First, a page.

Do you know anyone who was able to handle the death of a loved one well? – especially a life partner – a husband, a wife, a mother or father, a brother or sister.
Did they go on with the same spirit, with the same habits, with the same lifestyle? Did they continue as they had begun – engaging in life, in activities, in joy – the same way they always had before?
I wish I could think of someone who did this. It would give me a goal to reach, a semblance of peace just knowing that it can happen.
I have searched my memory for a person I have known who simply continued ——there are none.
Each person, in my experience, who was”bereaved” has been changed. I never knew what that looked like before – until I also joined their ranks.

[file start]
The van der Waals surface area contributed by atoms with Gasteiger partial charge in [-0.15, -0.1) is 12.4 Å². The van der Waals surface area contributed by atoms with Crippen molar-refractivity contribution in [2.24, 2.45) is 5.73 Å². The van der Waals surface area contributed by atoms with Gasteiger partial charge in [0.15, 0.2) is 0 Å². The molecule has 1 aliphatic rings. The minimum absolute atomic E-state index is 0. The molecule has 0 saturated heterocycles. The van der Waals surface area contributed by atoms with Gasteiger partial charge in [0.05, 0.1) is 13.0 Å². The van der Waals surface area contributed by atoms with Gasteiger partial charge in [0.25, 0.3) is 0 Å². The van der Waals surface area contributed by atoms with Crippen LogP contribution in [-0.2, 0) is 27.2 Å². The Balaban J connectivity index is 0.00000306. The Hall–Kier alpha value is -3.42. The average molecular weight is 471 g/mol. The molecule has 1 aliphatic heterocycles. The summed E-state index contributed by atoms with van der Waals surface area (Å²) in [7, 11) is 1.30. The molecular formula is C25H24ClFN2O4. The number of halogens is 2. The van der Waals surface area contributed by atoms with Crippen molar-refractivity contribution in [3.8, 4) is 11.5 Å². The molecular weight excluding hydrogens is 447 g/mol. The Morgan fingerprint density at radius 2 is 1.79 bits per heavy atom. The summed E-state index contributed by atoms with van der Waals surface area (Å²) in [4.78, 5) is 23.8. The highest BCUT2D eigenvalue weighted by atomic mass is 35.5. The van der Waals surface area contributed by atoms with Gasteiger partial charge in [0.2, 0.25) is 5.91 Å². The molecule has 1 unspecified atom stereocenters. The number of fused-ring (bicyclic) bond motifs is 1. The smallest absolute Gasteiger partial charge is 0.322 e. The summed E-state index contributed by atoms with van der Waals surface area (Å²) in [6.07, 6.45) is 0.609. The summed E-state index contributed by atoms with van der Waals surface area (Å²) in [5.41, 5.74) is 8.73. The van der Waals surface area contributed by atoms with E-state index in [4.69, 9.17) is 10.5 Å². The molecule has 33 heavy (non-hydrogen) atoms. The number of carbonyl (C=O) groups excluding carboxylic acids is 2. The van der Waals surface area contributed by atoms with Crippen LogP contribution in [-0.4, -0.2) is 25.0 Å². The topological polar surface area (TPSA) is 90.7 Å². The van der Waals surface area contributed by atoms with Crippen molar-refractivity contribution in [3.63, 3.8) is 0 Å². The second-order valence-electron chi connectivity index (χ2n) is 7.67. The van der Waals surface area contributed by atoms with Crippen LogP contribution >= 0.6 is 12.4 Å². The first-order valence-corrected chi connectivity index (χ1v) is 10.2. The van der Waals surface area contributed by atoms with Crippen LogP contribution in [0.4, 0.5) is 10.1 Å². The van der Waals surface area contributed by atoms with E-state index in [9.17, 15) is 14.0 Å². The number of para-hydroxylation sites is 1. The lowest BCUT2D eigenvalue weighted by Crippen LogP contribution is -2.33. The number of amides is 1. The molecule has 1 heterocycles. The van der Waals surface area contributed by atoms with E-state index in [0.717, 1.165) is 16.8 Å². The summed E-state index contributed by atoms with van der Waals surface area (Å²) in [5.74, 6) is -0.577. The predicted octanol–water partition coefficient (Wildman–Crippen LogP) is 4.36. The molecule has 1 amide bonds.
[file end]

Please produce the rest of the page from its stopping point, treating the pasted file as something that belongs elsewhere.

I can recollect widows who always acted like they were widows – who never regained their joyful, carefree laughs or naughty ways. It was like there was a gray drape persistently hanging between them and life itself. They seemed to be waiting for death to relieve them of their sadness.
Sometimes it is this way for me – actually, I feel this way most of the time … I know it, I recognize it, but I seem denied the power to overcome it. I distract myself with activities, responsibilities, errands, and chores – but it never goes away. There is always a piece of me missing….there is always a sense of absence.
I have become the ultimate “faker” of life.
I have regained a different life, for sure, and one that is full of rewards. My kids and grandkids keep me grounded in joyful things and I have friends I never would have had in my old life. Being on my own has made me realize the importance of people in my life – friends.
I guess I could try to be an example to those who follow me as they also grow old and regrettably lose their special companions. Maybe they could say that Donna did it and so can I. I hope so………but right now it would be nice to have that example to emulate……
Just some thoughts on a Sunday morning after Jim’s 68th birthday – the 5th one since “D” Day.